4.11.2 PMOS Transistor Operation

Chapter 4.11.2 PMOS Transistor Operation

Radio Frequency Integrated Circuit Design Second Edition Book
Pages 534
Views 9,343
Downloads : 33 times
PDF Size : 6.8 MiB

Summary of Contents

Radio Frequency Integrated Circuit Design Second Edition Book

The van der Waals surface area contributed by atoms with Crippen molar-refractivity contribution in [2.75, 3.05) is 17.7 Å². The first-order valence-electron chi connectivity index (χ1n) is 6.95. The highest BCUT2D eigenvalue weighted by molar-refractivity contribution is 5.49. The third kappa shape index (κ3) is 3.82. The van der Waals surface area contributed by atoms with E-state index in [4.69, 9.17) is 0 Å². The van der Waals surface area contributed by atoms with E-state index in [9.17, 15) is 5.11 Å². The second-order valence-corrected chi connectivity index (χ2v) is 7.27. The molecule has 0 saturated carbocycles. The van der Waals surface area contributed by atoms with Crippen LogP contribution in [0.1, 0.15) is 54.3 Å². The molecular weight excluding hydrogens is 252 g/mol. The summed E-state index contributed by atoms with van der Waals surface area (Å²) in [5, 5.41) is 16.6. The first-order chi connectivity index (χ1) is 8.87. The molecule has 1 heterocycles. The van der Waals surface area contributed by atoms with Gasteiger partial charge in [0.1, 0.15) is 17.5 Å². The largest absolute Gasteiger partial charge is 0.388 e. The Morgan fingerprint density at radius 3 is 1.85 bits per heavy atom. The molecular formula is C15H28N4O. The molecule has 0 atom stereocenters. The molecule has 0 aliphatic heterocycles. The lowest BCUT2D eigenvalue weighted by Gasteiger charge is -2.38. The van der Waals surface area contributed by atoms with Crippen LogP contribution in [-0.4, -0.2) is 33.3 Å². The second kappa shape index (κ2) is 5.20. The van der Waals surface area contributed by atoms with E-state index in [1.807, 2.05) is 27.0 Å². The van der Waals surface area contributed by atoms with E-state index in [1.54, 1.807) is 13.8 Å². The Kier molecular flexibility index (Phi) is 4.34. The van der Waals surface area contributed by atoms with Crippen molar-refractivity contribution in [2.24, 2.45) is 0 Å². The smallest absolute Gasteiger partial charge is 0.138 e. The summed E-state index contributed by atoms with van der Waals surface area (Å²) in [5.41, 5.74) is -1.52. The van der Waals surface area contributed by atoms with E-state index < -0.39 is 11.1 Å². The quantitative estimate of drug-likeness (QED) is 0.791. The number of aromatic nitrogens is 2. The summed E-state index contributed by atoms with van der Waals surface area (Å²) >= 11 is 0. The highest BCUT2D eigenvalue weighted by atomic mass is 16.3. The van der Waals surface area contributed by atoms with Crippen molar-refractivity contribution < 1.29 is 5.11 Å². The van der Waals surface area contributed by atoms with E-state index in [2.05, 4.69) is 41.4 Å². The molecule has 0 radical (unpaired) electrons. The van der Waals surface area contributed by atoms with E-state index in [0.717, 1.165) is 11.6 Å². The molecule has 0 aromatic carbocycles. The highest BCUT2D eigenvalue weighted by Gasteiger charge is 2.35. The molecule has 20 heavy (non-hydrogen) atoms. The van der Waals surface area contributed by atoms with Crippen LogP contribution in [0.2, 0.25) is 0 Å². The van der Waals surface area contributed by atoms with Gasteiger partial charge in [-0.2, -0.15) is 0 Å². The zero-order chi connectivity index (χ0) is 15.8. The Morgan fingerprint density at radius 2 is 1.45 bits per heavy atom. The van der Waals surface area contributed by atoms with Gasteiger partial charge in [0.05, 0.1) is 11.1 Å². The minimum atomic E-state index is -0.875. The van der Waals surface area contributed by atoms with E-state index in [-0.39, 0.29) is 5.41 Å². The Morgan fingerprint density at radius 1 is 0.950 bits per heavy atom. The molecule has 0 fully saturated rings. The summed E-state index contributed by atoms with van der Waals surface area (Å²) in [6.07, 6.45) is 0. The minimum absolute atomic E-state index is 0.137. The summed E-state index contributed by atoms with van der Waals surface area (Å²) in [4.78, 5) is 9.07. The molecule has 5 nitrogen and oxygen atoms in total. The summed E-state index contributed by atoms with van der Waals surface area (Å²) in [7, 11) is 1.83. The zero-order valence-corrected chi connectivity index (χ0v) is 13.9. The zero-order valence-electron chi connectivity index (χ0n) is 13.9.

• 90 A Brief Review of Technologyand remains nearly independent of vDS. This means the output conductance gds is relatively low, which is advantageous for high gain in amplifiers.4.11.2  PMOS Transistor OperationThe operation of PMOS is similar to that of NMOS except that negative vGS is applied. This attracts holes, to form a conducting p channel. The characteristic curves for PMOS and NMOS are similar if the absolute value is taken for current and voltage.4.11.3  CMOS Small-Signal ModelThe small-signal model is shown in Figure 4.17. As described in Section 4.11, the current also depends on the voltage from source to substrate—that is, if the source voltage is higher than the substrate voltage, total current is reduced. Such situations would arise in cascode structures, or in a differential pair. The decrease of current due to a nonzero source to substrate voltage, known as the body effect, is modeled by a second current source controlled by vsb. As described in Section 4.11 for tran-sistors in a common substrate, the substrate is biased at the most negative voltage for a p-substrate and at the most positive voltage for an n-substrate. However, if a transistor is placed in its own well, as is standard for PMOS transistors or for NMOS transistors in a triple well, the source can safely be connected to the sub-strate and the body effect can be eliminated. As with bipolar transistors, some simplistic equations for calculating model parameters will now be shown. In the saturation region of operation, the current is often described by the simple square law model: ox2() (1)2DSGSTDSCWivVvLµλæö=-+ç÷èø (4.26)where m is the carrier mobility, Cox is the gate capacitance per unit area, and VT is the threshold voltage. l, the output slope factor, is sometimes described using K, a constant depending on doping concentration, and f0, the built-in open circuit volt-age of silicon [8], as follows: 2()DSGSToKL VVVλ =--+ F (4.27)Figure 4.17  Small-signal model for a CMOS transistor. Note the model will be identical for either a PMOS or NMOS device.